In practical, this means that although a liter of diesel holds an impressive amount of energy potential of over 10 kWh, even the most state-of-the art combustion engine will have a hard time converting much more than 40% of that energy into actual movement. The remaining 60% are practically wasted through for example friction and heat loss.
Electric powertrains which are generally made from much simpler and fewer moving parts, are capable of converting up to 95% of the electricity into movement. In practical though,
efficiency is much more vulnerable to high speed, ambient temperatures, and auxiliary devices (like the A/C), meaning anything from 60-95% should be expected.
While compressed hydrogen holds impressive amounts of energy, it suffers from low Well-to-Wheel efficiency. 1 kg holds 33 kWh, but it takes over 60 kWh to produce. And when on-board the vehicle, expect additional 20% energy loss through the hydrolysing processs, before you add the efficiency of the electric engine.
Re-fueling or Re-charging?
In the world of petrol and diesel, the time it takes to re-fuel a vehicle is typically of little concern, because it’s a matter of minutes. In the world of transport industry, speed is the need, and when a truck is standing still it is not serving it’s customers.
Charging batteries, whether in a cell phone or in a heavy duty truck, takes time, and it’s no secret that bigger batteries, with higher capacity, takes longer to charge. Fast-charging of up to 150 kW is getting more common, and predictions are that we’ll soon see charging stations up to 500kW, and even 1MW.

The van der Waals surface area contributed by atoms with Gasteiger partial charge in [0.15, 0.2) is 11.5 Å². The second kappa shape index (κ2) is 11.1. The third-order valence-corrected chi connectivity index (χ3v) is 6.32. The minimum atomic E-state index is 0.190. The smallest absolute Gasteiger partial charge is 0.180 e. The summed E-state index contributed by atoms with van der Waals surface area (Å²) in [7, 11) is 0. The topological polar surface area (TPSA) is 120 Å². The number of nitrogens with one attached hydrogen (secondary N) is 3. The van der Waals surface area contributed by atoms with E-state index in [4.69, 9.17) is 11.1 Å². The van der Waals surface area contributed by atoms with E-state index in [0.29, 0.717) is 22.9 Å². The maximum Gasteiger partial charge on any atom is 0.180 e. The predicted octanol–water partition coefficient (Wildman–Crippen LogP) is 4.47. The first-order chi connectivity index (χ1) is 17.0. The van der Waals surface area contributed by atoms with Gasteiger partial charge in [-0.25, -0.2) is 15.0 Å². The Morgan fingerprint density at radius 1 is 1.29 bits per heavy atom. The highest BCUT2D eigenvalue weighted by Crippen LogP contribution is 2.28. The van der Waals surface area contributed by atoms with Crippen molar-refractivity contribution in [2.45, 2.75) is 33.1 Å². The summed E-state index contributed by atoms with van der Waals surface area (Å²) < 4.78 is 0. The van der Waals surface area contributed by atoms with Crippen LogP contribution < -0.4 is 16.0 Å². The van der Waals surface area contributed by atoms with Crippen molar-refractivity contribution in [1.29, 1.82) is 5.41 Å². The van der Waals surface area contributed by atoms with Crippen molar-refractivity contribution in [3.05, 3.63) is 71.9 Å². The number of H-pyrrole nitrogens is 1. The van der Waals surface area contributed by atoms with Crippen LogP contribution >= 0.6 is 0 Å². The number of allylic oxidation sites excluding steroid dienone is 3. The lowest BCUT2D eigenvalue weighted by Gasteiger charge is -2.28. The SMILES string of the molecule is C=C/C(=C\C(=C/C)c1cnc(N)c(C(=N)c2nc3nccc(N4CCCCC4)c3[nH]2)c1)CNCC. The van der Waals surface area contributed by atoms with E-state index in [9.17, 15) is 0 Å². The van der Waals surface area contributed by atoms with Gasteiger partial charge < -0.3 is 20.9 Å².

Still, 2 fundamental factors are not to be ignored when talking about charging - especially fast charging:
• Charging Efficiency: Today this ranges between 80-90%, highly affected by temperature and charging speed (the faster charging, the lower temperatures, the lower efficiency). This basically means for every 10 kWh stored in the battery, the charger consumes 11-13 kWh.
• Power availability: Shorter charging, combined with higher battery capacity, leads to more concentrated energy peaks for the grid to handle. A truck being charged at a 1 MW charger, consumes the same energy in an hour, as a typical European household does in 3 months. How will it be when thousands of trucks needs re-charging at random hours, and all calls for fast-charging?
So what does it all add up to?
In this document we have only just scratched the surface, and already it is clear that there is no black and white, when comparing electrified powertrains to combustion engines.
There are many challenges to overcome, before electric powertrains will be universally feasible – both in terms of cost and efficiency of vehicles, infrastructure, and not least the availability of sustainable energy.
The diesel engine has a history of over 100 years of technological refinement and is still today continuously pushing the limits of efficiency. The last 30 years of innovation within emission solutions has brought us to a level where the exhaust gas from a modern Euro VI tail pipe is even cleaner than the air you breathe in many urban environments.
Several independent studies and forecasts predict that diesel will still be a pre-dominant fuel for the transport industry for at least 30-40 years ahead. Why? Because a premature electrification will backfire on both the climate the environment, and the society.
But hold on! What about global warming then?
Well, who says Diesel and Gas can only be fossil? Many cases demonstrates how bio-fuels with a reduced CO2eq effect of 70-90%, are being used efficiently as 100% blends in 10-20 year old vehicles, without technical modifications. All it takes is a different fuel in the tank, and you have instant near-zero-emission driving. So why wait when we can do it today?
Questions or comments?
Kristian Kaufmann / +45 63412648 / firstname.lastname@example.org